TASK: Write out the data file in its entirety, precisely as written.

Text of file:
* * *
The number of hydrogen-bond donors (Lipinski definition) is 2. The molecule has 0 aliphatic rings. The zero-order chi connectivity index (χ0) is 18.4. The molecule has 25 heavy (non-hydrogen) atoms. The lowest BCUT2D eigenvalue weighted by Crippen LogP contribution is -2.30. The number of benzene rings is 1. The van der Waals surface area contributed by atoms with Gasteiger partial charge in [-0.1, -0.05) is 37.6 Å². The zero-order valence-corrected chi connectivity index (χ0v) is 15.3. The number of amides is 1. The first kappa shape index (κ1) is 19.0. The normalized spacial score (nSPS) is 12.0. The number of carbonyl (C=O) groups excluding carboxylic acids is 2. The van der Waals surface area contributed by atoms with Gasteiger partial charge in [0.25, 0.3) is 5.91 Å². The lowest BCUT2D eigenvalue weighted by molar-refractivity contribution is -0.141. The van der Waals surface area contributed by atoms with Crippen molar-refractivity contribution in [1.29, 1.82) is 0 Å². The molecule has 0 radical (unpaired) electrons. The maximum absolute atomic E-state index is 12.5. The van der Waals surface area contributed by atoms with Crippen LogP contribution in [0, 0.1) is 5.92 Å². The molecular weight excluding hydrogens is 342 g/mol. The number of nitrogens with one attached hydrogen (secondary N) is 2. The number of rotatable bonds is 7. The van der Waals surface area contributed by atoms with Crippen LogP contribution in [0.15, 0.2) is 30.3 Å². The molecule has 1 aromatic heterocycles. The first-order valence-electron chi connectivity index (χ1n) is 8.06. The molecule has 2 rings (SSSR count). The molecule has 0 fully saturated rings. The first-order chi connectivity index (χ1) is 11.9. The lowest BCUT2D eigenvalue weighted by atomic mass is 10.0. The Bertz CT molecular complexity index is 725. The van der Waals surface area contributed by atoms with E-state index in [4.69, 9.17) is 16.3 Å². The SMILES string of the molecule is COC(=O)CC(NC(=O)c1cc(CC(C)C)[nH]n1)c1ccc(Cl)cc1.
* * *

The number of hydrogen-bond donors (Lipinski definition) is 2. The molecule has 0 aliphatic rings. The zero-order chi connectivity index (χ0) is 18.4. The molecule has 25 heavy (non-hydrogen) atoms. The lowest BCUT2D eigenvalue weighted by Crippen LogP contribution is -2.30. The number of benzene rings is 1. The van der Waals surface area contributed by atoms with Gasteiger partial charge in [-0.1, -0.05) is 37.6 Å². The zero-order valence-corrected chi connectivity index (χ0v) is 15.3. The number of amides is 1. The first kappa shape index (κ1) is 19.0. The normalized spacial score (nSPS) is 12.0. The number of carbonyl (C=O) groups excluding carboxylic acids is 2. The van der Waals surface area contributed by atoms with Gasteiger partial charge in [0.25, 0.3) is 5.91 Å². The lowest BCUT2D eigenvalue weighted by molar-refractivity contribution is -0.141. The van der Waals surface area contributed by atoms with Crippen molar-refractivity contribution in [1.29, 1.82) is 0 Å². The molecule has 0 radical (unpaired) electrons. The maximum absolute atomic E-state index is 12.5. The van der Waals surface area contributed by atoms with Crippen LogP contribution in [0, 0.1) is 5.92 Å². The molecular weight excluding hydrogens is 342 g/mol. The number of nitrogens with one attached hydrogen (secondary N) is 2. The number of rotatable bonds is 7. The van der Waals surface area contributed by atoms with Crippen LogP contribution in [0.15, 0.2) is 30.3 Å². The molecule has 1 aromatic heterocycles. The first-order valence-electron chi connectivity index (χ1n) is 8.06. The molecule has 2 rings (SSSR count). The molecule has 0 fully saturated rings. The first-order chi connectivity index (χ1) is 11.9. The lowest BCUT2D eigenvalue weighted by atomic mass is 10.0. The Bertz CT molecular complexity index is 725. The van der Waals surface area contributed by atoms with E-state index in [4.69, 9.17) is 16.3 Å². The SMILES string of the molecule is COC(=O)CC(NC(=O)c1cc(CC(C)C)[nH]n1)c1ccc(Cl)cc1.